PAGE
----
Virginia law requires associations to register with the Virginia Common Interest Community Board. These registration requirements obligate HOAs and Condominiums to submit annual reports of basic information about the association each year. However, a declaration of covenants may still be enforceable against a lot owner even if the association leadership fails to keep their registration current. Also, HOAs incorporated under the Virginia Nonstock Corporation Act must make submissions and pay fees to the State Corporation Commission each year to keep the corporate status from being cancelled. However, even if a HOA is listed as “automatically terminated” in its official corporate status, this is unlikely to nullify terms of the governing documents. Lot owners should consult with qualified counsel before disregarding HOA notices because they haven’t observed registration formalities with the government.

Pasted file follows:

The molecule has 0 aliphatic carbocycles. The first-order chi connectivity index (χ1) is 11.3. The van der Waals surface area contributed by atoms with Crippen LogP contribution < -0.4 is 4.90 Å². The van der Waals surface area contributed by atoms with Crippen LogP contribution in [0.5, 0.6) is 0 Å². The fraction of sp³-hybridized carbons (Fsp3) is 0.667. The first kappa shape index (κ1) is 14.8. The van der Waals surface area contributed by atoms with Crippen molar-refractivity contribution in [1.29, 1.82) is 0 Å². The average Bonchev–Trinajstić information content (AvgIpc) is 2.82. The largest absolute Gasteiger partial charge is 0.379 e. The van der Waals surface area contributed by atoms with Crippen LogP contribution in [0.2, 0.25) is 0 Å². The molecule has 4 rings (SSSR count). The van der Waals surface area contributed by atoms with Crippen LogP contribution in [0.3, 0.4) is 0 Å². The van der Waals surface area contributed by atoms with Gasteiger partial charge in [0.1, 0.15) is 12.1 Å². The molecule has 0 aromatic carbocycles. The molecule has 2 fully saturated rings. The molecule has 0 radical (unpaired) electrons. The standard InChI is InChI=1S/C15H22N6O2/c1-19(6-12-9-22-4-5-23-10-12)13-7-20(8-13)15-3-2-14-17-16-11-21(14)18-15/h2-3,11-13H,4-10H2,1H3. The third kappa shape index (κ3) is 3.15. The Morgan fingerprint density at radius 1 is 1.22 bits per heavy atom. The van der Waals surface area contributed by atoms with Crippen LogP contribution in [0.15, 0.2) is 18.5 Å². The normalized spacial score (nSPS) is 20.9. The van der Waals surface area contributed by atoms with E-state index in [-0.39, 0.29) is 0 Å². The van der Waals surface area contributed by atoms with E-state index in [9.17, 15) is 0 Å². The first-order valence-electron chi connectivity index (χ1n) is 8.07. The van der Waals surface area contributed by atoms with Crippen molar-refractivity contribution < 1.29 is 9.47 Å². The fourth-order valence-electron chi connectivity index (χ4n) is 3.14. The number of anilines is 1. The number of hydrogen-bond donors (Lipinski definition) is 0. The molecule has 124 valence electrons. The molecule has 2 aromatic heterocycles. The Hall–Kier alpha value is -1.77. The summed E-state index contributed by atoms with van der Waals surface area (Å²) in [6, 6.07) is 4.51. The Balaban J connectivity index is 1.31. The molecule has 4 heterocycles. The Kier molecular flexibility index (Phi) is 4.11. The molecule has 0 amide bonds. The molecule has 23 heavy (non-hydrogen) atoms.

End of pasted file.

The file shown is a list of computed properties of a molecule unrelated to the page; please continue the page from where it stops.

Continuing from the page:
If covenants and easements pop up in the exceptions to a purchaser’s title insurance, it’s likely that lots in the subdivision are encumbered. This is not always a bad thing, when someone needs to be held responsible for maintaining roads and drains. Some people like the amenities that their HOA offers and want the restrictions to be vigorously enforced so that they don’t have to suffer what they consider eyesores. Other landowners are uncomfortable about paying assessments to a HOA who inadequately maintains the common areas and roads and enforces the covenants in an uneven and erratic fashion. Determining whether the subdivision and its association fall within the scope of the POAA, is essential for evaluating whether certain provisions are practically enforceable. Everyone wants peace of mind and a sense of certainty about what debts they are obligated to pay and what they can or cannot do on their land. Determining whether the association enjoys the powers and duties found in the POAA is the first step to achieving that peace of mind or taking the next step to vindicate their rights.